• Andrew Parton

    Thesis title : The dynamics of cholesterol metabolism and atherosclerosis across population subgroups

    Supervisor(s) : Dr Steven Watterson, Dr Victoria McGilligan

    The project involves the creation of a mathematical model of atherosclerosis, then using online data sources, bioinformatics tools and statistical analysis techniques to study how the dynamics of this pathway model change based upon publicly available genomic data.

  • Amanda Eakin

    Thesis title : Discovery of biomarkers of DMARD response in early stage rheumatoid arthritis

    Supervisor: Prof Tony Bjourson, Dr David Gibson

    The project focuses on identifying genetic alterations on the Glucagon-like peptide-1 receptor (GLP-1R) with the aim of identifying sequences of nucleotides indicative of either a responder or non-responder to GLP-1 analogue treatment or an individual that may experience adverse events such as nausea or vomiting. These will be further assessed by validating associated protein and genetic markers linked to weightless and improved glycaemic control.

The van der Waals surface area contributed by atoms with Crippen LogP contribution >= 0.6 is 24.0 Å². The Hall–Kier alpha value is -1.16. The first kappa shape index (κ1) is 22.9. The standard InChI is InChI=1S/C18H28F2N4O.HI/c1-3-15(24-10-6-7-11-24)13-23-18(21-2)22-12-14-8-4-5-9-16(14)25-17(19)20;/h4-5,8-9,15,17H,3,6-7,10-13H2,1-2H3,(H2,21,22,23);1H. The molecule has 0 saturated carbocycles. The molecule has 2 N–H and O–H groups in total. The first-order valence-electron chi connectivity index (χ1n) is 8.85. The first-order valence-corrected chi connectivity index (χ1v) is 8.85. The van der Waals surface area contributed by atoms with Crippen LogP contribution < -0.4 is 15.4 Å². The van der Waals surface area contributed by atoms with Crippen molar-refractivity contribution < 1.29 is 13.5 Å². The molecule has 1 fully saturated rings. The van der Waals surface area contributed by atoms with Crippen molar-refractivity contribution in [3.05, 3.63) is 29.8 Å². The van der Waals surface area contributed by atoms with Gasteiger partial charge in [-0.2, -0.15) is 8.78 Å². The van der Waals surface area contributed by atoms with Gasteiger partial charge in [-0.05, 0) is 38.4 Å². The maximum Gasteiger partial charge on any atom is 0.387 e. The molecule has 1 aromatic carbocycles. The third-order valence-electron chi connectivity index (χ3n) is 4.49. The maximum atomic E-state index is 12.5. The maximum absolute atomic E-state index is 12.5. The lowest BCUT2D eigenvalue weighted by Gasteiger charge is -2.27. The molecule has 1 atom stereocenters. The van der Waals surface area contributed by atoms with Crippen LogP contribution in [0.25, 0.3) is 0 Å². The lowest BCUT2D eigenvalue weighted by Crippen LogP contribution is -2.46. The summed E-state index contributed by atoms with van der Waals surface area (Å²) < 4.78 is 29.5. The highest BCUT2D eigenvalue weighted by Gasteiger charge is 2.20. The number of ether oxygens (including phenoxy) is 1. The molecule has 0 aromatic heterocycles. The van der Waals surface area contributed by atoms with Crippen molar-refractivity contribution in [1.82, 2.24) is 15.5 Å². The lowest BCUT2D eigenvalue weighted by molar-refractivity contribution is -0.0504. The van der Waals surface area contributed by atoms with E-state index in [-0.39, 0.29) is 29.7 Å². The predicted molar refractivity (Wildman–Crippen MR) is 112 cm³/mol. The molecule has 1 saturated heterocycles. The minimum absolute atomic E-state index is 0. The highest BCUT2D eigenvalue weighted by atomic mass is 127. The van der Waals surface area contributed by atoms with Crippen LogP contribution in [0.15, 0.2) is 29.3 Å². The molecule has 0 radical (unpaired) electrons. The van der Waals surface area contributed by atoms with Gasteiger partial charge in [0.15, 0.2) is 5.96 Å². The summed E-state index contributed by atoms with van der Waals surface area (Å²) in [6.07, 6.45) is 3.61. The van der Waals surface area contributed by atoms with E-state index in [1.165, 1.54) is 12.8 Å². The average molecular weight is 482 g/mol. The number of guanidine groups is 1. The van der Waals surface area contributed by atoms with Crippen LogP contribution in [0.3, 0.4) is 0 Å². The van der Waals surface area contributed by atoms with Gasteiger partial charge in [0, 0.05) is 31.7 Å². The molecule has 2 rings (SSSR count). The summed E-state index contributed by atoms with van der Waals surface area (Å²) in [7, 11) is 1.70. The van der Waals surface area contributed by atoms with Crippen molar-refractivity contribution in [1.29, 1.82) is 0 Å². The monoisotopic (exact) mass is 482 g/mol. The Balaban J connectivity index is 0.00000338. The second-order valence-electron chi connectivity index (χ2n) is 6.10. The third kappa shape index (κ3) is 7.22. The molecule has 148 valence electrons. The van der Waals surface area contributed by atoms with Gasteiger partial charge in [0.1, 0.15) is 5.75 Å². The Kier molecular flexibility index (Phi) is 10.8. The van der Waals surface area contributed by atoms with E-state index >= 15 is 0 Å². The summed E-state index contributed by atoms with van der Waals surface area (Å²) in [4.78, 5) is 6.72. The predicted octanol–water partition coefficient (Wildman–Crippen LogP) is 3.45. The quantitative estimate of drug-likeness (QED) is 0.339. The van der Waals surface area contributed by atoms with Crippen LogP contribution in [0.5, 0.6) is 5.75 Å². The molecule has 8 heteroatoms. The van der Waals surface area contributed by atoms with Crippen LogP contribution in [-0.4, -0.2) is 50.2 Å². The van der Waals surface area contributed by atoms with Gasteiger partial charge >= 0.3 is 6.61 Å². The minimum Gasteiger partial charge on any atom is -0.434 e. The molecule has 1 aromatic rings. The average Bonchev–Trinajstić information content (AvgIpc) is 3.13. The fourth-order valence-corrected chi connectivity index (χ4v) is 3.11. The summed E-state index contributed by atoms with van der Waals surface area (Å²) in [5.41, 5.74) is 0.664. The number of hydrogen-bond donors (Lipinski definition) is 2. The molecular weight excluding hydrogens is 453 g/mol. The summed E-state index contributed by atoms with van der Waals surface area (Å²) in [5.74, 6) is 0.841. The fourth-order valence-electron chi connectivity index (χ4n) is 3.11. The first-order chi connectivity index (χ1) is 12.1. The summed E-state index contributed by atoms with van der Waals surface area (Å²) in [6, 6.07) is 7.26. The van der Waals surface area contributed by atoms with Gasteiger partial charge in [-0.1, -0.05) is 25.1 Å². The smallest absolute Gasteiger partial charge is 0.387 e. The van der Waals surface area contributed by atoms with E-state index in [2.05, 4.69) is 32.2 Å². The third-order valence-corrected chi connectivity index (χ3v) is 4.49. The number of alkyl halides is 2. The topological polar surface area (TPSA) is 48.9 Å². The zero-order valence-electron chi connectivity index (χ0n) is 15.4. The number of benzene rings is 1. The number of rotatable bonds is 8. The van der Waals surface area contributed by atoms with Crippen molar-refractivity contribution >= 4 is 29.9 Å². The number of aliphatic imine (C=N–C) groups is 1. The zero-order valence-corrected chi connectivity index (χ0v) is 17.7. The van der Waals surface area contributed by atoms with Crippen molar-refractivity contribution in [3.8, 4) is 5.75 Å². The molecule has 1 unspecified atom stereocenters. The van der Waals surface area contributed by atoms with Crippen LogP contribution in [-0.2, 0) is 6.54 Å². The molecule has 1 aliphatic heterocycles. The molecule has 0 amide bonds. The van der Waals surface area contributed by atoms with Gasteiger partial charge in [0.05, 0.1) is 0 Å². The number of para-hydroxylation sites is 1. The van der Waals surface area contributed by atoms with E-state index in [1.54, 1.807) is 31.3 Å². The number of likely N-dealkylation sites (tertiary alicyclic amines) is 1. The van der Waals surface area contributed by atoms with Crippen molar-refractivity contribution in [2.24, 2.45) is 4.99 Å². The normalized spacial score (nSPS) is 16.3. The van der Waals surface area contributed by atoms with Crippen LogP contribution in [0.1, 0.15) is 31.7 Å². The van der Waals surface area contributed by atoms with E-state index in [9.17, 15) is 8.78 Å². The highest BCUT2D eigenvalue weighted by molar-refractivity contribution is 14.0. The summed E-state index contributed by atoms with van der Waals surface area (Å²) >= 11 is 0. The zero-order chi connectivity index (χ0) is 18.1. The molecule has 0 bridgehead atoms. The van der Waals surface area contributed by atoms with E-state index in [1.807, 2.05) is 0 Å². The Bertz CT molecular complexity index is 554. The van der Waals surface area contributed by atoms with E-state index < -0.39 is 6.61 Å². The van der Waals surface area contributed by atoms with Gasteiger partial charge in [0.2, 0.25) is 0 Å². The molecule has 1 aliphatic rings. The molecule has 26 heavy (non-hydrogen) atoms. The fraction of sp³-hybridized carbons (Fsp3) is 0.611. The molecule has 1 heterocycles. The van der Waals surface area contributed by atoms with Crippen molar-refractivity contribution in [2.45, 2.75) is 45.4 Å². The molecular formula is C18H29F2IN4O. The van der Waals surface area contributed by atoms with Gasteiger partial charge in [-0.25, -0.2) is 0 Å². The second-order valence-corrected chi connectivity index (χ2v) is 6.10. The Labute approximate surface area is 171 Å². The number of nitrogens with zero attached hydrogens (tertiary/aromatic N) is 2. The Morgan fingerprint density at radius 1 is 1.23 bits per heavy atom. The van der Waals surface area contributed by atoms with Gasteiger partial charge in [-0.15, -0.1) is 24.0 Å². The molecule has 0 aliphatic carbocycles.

• Andrew English

    Thesis title : Biomarkers for stratification of responders and non responders to GLP-1 analogues in Type 2 diabetes

    Supervisors : Dr Paula McClean, Dr Catriona Kelly

    The project focuses on identifying genetic alterations on the Glucagon-like peptide-1 receptor (GLP-1R) with the aim of identifying sequences of nucleotides indicative of either a responder or non-responder to GLP-1 analogue treatment or an individual that may experience adverse events such as nausea or vomiting. These will be further assessed by validating associated protein and genetic markers linked to weightless and improved glycaemic control.

  • Michael Jones

    Thesis title : Developing an Integrated Approach to Identifying and Validating Candidate Therapeutic Compounds for Triple Negative Breast Cancer

    Supervisors : Professor Tony Bjourson and Dr Shu-Dong Zhang